US election 2012: Why ‘leading from behind’ might not be the best way to take American forward

Let’s be perfectly clear: this year’s American presidential election was not a referendum on American foreign policy. Nor did it involve much discussion of the subject. During most of the campaign, the words “Iraq” and “Afghanistan” were scarcely mentioned.
During the single debate on foreign policy, both candidates turned back to domestic issues whenever possible. Mitt Romney did make one trip abroad – to Israel, Poland and, of course, to London during the Olympics – but without much success, as Londoners will remember. He made few references to that expedition afterwards.
President Obama’s foreign policy team will nevertheless return to their offices this week feeling reinforced in whatever beliefs they have held up until now, and reassured about the general direction of their activities: that’s the inevitable result of a re-election. At the very least, they will tell themselves, nothing they have done or failed to do over the past four years proved so harmful that the president lost his job.
We can therefore presume that, barring surprise events, there will be no major changes in the general direction of Obama’s foreign affairs. All of which makes this an excellent moment to ask where, exactly, that general direction is leading.
The first Obama administration’s foreign policy is quite difficult to analyse, not least because its members have seemed uninterested in creating anything so coherent as an “Obama Doctrine”, a clear set of principles that could be applied to any situation or that defined their world view.
Instead, the phrase most frequently used about the president’s style abroad is one coined by an aide, and now used by his detractors: “leading from behind”. Though it isn’t at all well-defined, it seems to mean, more or less, that while Obama does not eschew the use of force, he does not want to use it unilaterally, he does not want to sacrifice American lives, and he does not want to use forceful or aggressive rhetoric while doing so.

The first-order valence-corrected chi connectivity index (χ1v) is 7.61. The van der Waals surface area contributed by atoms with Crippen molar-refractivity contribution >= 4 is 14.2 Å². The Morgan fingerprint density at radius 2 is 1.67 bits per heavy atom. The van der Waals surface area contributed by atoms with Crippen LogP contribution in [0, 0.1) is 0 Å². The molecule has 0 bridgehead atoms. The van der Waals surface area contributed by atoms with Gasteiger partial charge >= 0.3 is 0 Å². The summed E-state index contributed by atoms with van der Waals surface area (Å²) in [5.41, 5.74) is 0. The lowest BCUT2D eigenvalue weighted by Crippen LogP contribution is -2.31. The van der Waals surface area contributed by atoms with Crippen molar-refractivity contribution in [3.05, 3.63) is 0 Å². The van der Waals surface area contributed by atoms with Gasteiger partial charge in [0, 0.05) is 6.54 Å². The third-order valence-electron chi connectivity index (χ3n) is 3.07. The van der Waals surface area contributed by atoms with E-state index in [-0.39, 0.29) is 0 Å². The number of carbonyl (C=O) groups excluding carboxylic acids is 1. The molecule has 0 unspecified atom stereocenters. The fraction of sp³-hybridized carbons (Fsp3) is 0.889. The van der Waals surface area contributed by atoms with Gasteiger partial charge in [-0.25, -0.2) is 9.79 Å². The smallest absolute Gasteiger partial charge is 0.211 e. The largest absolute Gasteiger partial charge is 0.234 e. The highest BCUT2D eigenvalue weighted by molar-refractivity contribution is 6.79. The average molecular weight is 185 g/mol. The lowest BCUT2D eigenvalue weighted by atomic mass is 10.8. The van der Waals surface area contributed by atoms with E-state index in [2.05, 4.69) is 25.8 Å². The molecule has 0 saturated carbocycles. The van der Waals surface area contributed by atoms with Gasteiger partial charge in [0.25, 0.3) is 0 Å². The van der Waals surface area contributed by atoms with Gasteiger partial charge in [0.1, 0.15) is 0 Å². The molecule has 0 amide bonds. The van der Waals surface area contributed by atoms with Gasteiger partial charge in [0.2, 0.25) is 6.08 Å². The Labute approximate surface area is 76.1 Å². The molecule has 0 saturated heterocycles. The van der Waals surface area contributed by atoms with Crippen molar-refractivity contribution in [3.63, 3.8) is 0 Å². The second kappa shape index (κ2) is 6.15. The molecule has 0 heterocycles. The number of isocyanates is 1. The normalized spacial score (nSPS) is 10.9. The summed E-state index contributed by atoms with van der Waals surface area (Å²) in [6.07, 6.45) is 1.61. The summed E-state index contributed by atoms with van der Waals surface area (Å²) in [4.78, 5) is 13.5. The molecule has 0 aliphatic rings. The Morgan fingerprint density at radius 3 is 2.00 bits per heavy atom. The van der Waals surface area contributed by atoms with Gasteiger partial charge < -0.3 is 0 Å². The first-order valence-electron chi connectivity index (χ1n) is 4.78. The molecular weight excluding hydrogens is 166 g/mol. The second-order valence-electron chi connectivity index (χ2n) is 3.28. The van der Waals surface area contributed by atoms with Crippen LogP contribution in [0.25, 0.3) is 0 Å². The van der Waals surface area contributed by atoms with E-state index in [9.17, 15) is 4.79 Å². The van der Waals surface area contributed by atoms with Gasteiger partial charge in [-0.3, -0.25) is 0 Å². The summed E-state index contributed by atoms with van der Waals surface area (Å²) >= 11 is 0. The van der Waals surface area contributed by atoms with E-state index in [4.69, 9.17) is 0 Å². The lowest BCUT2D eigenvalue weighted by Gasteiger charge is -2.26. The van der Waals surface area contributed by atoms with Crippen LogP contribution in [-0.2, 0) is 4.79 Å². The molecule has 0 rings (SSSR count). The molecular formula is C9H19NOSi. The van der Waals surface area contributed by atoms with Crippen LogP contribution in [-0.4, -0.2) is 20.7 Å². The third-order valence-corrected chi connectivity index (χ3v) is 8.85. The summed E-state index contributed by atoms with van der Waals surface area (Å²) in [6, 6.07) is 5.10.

And thus he has used drones instead of ground troops in Afghanistan and Pakistan, he has used cyberwarfare in Iran, he sent special forces to kill Osama bin Laden, not an army. He stays away from problems he thinks he cannot solve. He doesn’t seem to have views on the eurozone crisis, and he doesn’t have much to say about Russia either.
Sometimes this works. Perhaps the most successful “from behind” Obama policy was the Western-led venture in Libya last year. Although the US military co-ordinated the entire operation, providing the logistics and the intelligence, most of the bombing raids were carried out by Britain, France and other European countries.
The UN Security Council gave a shaky blessing of sorts to the operation, the Arab League didn’t object and no American ground troops were ever sent to Libya itself.
In Libya, this approach had clear advantages. The Libyan revolution remained Libyan: those who led it took responsibility for it. Even now, Libyans don’t automatically blame the US or the West when things go wrong.
Despite the tragic murder of the American ambassador, the United States is broadly admired in Libya, and Westerners are welcome. Success did require a large dose of luck: Tripoli fell at exactly the right moment. Had it not, the Libya coalition might have proven shaky. Its members were becoming impatient. More to the point, they were running out of ammunition: without the United States air force, Nato’s capabilities are severely limited.
Obama will not always be so lucky, and indeed the Libya formula has proved a poor blueprint for policymaking elsewhere. The Obama administration has appeared utterly stymied in Syria, for example, where the same optimal conditions for hands-off intervention do not exist. Russia and China have successfully blocked UN involvement.
There is no provisional government to recognise. The rebels do not hold any large cities or large chunks of territory, and there are many more neighbours — including Iran, Saudi Arabia, Qatar, Turkey – with stakes in the outcome. There is no “from behind” or “from the air” military option that would automatically ensure a rebel victory.